Microsoft executives are defending the software giant’s new Windows 8 license requirement, which will raise prices for businesses whose employees use their personal iPads and Android tablets to access virtual corporate desktops.
"We want to be paid and monetised for our value-add," Jon Roskill, Microsoft's vice president of worldwide partner sales and marketing, told CRN.
Roskill said the new licensing terms, which have drawn the ire of solution providers, actually open the door for customers to run Windows applications on tablets like the iPad. “This is a direct way to help actually solve that business problem,” he said.
In Windows 8, Microsoft is adding a new Software Assurance option called a Companion Device License (CDL), which gives customers the right to access corporate desktops through virtual desktop infrastructure on up to four personally owned devices.
The CDL only applies to non-Windows tablets; organisations whose employees use personal Windows 8 tablets with VDI won't have to pay extra.
The CDL is Microsoft's response to what it sees as a licensing revenue loophole: in its view, companies have not bought Windows licenses for the personal iPads and Androids their employees are using to access Windows through VDI today, but they are getting the productivity benefits of using Windows on these devices.
Ross Brown, vice president of solution partners and independent software vendors in Microsoft’s Worldwide Partner Group, said Microsoft's goal is to make VDI licensing as "clean and clear as possible" in Windows 8.
"When you look at the number of iPad devices in the enterprise that are basically accessing and running Windows 7, using and getting the value of the software, there wasn’t a monetisation of that for us that was associated with those things," said Brown, who sits on Microsoft’s Commercial Licensing Council and provided input on the VDI licensing changes.
Microsoft has not yet said what it plans to charge for the CDL, but it is likely that customers who use iPads and Androids will see it as an unnecessary expense -- as well as an extra layer of complexity in an already mind-bogglingly complex licensing structure.
Partners say it will be difficult for Microsoft to verify whether customers are complying with the CDL, given the sheer volume of employee-owned iPads and Androids being used in VDI settings.
Roskill said Microsoft will leave it up to customers to police their own CDL licensing compliance through the honor system.
"Our whole software licensing methodology is based on trust and will continue to be," Roskill said.
Some virtualisation experts believe the CDL could put a dent in VDI business. At the very least, they said, it shows that Microsoft is out of touch with the bring-your-own device trend.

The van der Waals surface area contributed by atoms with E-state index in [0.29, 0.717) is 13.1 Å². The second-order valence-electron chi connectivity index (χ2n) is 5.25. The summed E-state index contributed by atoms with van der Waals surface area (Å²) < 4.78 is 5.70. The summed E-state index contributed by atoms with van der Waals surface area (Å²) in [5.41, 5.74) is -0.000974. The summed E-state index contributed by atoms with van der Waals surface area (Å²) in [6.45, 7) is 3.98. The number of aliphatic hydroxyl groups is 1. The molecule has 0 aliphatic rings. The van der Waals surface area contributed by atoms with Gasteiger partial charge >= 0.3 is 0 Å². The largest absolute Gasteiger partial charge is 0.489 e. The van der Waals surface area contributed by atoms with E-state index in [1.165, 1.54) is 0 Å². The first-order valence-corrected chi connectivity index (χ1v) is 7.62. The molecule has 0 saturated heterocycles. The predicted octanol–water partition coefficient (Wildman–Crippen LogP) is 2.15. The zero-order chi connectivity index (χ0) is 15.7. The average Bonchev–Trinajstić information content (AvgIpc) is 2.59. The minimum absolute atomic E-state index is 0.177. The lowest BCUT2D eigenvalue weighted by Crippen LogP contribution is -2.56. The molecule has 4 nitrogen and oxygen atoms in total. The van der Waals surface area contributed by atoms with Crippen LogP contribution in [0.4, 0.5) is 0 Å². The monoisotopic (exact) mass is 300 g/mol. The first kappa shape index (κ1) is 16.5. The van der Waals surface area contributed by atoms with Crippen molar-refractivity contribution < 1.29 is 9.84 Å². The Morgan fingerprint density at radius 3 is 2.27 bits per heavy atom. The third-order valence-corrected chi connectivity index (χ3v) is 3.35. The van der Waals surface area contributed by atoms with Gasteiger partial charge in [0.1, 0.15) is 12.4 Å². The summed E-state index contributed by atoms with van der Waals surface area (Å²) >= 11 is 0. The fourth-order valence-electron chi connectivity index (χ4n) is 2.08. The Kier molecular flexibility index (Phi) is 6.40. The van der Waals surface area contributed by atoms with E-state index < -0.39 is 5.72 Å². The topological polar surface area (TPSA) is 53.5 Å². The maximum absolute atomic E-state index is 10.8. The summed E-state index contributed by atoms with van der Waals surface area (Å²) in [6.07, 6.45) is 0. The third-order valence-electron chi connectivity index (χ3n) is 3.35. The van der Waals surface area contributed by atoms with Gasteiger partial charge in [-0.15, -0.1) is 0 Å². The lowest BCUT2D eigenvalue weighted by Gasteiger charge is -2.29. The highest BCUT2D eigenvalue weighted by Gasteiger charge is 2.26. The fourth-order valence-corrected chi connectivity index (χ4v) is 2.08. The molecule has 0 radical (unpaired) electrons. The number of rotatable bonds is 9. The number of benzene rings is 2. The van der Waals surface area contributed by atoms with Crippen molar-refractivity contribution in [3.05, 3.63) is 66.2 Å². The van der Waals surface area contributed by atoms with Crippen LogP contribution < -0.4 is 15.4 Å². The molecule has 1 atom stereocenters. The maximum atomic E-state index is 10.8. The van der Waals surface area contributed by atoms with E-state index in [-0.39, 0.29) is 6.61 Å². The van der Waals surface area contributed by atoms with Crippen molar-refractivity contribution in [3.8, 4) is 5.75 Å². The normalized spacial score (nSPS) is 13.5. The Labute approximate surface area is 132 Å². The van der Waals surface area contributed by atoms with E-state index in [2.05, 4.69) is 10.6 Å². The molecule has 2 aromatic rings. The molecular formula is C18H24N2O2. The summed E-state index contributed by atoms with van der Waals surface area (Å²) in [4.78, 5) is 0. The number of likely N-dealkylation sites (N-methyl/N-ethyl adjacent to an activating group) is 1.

"Microsoft's CDL definitely will hurt VDI deployments, because the major reason for VDI is bring your own device," said Brad Maltz, chief technical officer at ICI, a Marlborough, Mass.-based solution provider. "If you are going to limit what type of end devices people can bring due to licensing, that will slow VDI."
“Many organisations will pay it because they want to move forward with VDI," added Maltz. "But I expect that some will stay on Windows 7 for a while to see if they can get by with the licensing they have."
Will the VDI changes drive Windows 8 tablet sales?
Steve Kaplan, vice president of data center virtualisation at Presidio Networked Solutions, said he thinks "organisations will be upset at Microsoft for stacking the deck financially" to favour Microsoft over iPads and Androids.
Although Microsoft has not yet revealed the cost of the CDL, Kaplan said that "given the benefits of no additional licensing required for companion devices running Windows, that will inevitably be a factor in choosing whether to utilise iPad, Android or Windows tablets."
Mike Hong, technology and business manager for solution provider Sound Microsystems, says Microsoft is "shooting itself in the foot" by restricting iPads and Androids using licensing tactics.
"Trying to [implement restrictive terms] all by yourself never works for a manufacturer. It is the customer that decides what is better -- not the manufacturer. People are not going to buy this," Hong said.
However, as is often the case with Microsoft, some of the VDI changes it is introducing with Windows 8 are ones that will no doubt be positively received.
Microsoft's current "Roaming Rights" for Software Assurance have been criticised for being overly restrictive because they don't apply to devices that a customer owns or controls, and can't be used on corporate networks, only public ones.
But with the CDL, and the Virtual Desktop Access (VDA) rights that Windows tablets will carry, these restrictions will disappear, which will pave the way for organisations to indulge their employees' bring-your-own-device whims. And this, at least, could represent a loosening of Microsoft's historically thorny desktop virtualisation terms.
"Microsoft licensing for VDI still stinks, but the changes to roaming and VDI access for tablets, at least, are a significant step to sanity," said Paul DeGroot, principal analyst at Microsoft licensing consultancy Pica Communications.
This article originally appeared at crn.com
Issue: 333 | November 2014
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